Fast Facts

Gary Pattillo

Faculty evaluation of academic libraries

“When asked about the quality of help on reference questions, nearly a third of survey participants say that they are highly satisfied and 31 percent say that they are satisfied,” according to an international survey of research university faculty asked to evaluate academic libraries. “Tenured survey participants visited the library 2.7 times in the past month while untenured (not on a tenure track) participants visited 1.91 times and those on a tenure track visited 2.21 times. Participants with four or more annual classes taught visited the library 3.63 times in the past month, compared with 1.86 times among those teaching two classes and 1.34 times among those with no classes at all.”

Primary Research Group, “International Survey of Research University Faculty: Evaluation of the Academic Library, ISBN 978-157440-432-6,” (retrieved January 10, 2017).

Interlibrary loan

Of the more than 10,000 libraries using OCLC resource sharing services in 2016, more than 7,300 of them requested at least one item using interlibrary loan while 7,500 libraries loaned at least one item. An interlibrary loan request was filled every 18 seconds. More than 1 million articles were shared online using OCLC’s Article Exchange.

Christa Starck, “Looking at interlibrary loan, 2016 edition,” February 15, 2017, OCLC Next, (retrieved March 8, 2017).

Google featured snippets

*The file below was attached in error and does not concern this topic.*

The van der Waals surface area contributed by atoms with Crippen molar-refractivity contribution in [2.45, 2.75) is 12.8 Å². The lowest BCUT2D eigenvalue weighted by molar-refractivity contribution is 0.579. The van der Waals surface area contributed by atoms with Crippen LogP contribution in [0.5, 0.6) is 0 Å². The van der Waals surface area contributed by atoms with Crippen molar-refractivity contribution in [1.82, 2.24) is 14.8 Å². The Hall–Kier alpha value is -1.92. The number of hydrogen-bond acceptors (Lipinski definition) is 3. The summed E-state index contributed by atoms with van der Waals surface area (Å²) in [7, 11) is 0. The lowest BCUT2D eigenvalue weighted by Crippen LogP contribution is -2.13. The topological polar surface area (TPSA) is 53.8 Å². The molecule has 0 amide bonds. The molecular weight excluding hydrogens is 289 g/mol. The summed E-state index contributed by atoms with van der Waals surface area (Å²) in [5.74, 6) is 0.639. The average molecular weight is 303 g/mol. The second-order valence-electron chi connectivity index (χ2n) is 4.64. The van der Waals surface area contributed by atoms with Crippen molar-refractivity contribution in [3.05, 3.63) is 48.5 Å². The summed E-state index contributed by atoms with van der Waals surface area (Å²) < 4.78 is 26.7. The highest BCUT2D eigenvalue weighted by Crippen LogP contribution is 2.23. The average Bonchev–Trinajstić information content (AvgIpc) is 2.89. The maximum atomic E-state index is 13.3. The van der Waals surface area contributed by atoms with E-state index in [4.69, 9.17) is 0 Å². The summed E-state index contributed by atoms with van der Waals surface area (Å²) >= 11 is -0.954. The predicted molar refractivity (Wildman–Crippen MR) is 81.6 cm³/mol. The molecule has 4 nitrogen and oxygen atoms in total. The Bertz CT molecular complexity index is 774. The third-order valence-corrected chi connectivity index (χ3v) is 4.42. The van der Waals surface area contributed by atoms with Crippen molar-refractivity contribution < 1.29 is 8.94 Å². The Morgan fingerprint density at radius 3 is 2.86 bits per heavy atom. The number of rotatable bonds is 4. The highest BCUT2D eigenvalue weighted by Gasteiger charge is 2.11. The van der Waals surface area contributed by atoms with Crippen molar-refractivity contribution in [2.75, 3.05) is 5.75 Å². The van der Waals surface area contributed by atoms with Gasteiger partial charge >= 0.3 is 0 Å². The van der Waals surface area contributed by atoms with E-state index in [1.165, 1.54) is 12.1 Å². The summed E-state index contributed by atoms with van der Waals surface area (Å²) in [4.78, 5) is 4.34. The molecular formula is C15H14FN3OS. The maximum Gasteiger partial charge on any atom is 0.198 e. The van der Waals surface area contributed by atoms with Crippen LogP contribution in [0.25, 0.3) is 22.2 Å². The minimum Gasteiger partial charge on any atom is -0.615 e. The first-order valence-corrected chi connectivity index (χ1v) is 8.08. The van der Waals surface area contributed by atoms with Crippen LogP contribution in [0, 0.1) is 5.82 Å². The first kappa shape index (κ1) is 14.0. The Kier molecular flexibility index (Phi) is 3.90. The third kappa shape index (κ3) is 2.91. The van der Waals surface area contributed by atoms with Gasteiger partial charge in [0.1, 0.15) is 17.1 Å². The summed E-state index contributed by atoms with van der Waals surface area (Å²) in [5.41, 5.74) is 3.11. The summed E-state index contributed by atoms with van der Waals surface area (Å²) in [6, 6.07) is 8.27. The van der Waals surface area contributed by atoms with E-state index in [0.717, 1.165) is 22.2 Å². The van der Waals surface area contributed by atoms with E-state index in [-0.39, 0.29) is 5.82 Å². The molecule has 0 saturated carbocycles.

Google processes billions of queries per day. For about 15 to 20 percent of searches, Google may show a search result in a special featured snippet block at the top of the search results page. The feature is an automatic and algorithmic match to the search query, and the content comes from third-party sites. Most of the time, the answers are factually correct, but sometimes these snippets are very wrong. Any particular snippet answer to a question can also change relatively rapidly. This illustrates the need for increased information literacy among users.

Adrianne Jeffries, “Google’s featured snippets are worse than fake news,” March 5, 2017, The Outline, (retrieved March 8, 2017).

State need-based grant aid for public university students

The “cost of attendance” at public research universities is estimated by deducting tuition waivers, discounts, and financial aid from total tuition and room and board costs. “States’ average annual cost of attendance for low income students across all of their public universities ranged from $6,818 to $15,873 in 2014. California, Wyoming, and New Jersey now spend more than $4,000 per low-income student, more than the federal expenditure on Pell Grants for their state. More than 30 states, however, spend less than 25 percent of the federal Pell Grant expenditure. Eight states lack any meaningful need-based grant aid program.”

Charlie Eaton, Sheisha Kulkarni, Robert Birgeneau, Henry Brady, and Michael Hout, “Affording the dream: Student debt and state need-based grant aid for public university students,” Research & Occasional Paper Series: CSHE.4.17, Draft 2.23.2017 February 2017, Center for Studies in Higher Education, University of California-Berkeley, (retrieved March 7, 2017).

Copyright 2017© American Library Association

Article Views (Last 12 Months)

No data available

Contact ACRL for article usage statistics from 2010-April 2017.

Article Views (By Year/Month)

January: 4
February: 5
March: 3
April: 4
May: 3
June: 2
July: 0
April: 5
May: 134
June: 12
July: 9
August: 4
September: 3
October: 9
November: 3
December: 4